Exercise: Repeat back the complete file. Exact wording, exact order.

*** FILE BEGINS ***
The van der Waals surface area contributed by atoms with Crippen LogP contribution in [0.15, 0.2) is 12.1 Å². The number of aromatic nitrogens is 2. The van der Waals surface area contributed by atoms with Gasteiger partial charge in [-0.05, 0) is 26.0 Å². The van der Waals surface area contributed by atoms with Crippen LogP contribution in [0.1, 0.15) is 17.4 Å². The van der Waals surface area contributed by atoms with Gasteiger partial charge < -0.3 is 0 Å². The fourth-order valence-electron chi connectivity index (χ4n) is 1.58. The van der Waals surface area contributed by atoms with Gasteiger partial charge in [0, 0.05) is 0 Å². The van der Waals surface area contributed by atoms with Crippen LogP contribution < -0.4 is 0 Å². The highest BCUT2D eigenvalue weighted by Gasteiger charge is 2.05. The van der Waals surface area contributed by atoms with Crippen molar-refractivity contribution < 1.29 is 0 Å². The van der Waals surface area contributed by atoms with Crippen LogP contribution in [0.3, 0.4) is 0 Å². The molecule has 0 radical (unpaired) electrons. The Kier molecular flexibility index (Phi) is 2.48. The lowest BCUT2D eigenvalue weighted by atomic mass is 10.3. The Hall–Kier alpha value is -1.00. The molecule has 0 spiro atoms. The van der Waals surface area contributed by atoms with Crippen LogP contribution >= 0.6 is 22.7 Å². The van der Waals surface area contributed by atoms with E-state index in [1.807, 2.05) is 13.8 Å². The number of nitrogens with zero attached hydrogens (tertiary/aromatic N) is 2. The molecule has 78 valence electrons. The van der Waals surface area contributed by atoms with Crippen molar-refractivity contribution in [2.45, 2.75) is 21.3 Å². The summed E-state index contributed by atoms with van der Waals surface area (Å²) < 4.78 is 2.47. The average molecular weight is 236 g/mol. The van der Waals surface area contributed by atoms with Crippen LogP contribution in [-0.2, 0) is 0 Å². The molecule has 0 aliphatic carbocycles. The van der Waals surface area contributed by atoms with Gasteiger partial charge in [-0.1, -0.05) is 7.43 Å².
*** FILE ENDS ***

The van der Waals surface area contributed by atoms with Crippen LogP contribution in [0.15, 0.2) is 12.1 Å². The number of aromatic nitrogens is 2. The van der Waals surface area contributed by atoms with Gasteiger partial charge in [-0.05, 0) is 26.0 Å². The van der Waals surface area contributed by atoms with Crippen LogP contribution in [0.1, 0.15) is 17.4 Å². The van der Waals surface area contributed by atoms with Gasteiger partial charge < -0.3 is 0 Å². The fourth-order valence-electron chi connectivity index (χ4n) is 1.58. The van der Waals surface area contributed by atoms with Gasteiger partial charge in [0, 0.05) is 0 Å². The van der Waals surface area contributed by atoms with Crippen LogP contribution < -0.4 is 0 Å². The highest BCUT2D eigenvalue weighted by Gasteiger charge is 2.05. The van der Waals surface area contributed by atoms with Crippen molar-refractivity contribution < 1.29 is 0 Å². The van der Waals surface area contributed by atoms with Crippen LogP contribution in [0.3, 0.4) is 0 Å². The molecule has 0 radical (unpaired) electrons. The Kier molecular flexibility index (Phi) is 2.48. The lowest BCUT2D eigenvalue weighted by atomic mass is 10.3. The Hall–Kier alpha value is -1.00. The molecule has 0 spiro atoms. The van der Waals surface area contributed by atoms with Crippen LogP contribution >= 0.6 is 22.7 Å². The van der Waals surface area contributed by atoms with E-state index in [1.807, 2.05) is 13.8 Å². The number of nitrogens with zero attached hydrogens (tertiary/aromatic N) is 2. The molecule has 78 valence electrons. The van der Waals surface area contributed by atoms with Crippen molar-refractivity contribution in [2.45, 2.75) is 21.3 Å². The summed E-state index contributed by atoms with van der Waals surface area (Å²) < 4.78 is 2.47. The average molecular weight is 236 g/mol. The van der Waals surface area contributed by atoms with Crippen LogP contribution in [-0.2, 0) is 0 Å². The molecule has 0 aliphatic carbocycles. The van der Waals surface area contributed by atoms with Gasteiger partial charge in [-0.1, -0.05) is 7.43 Å².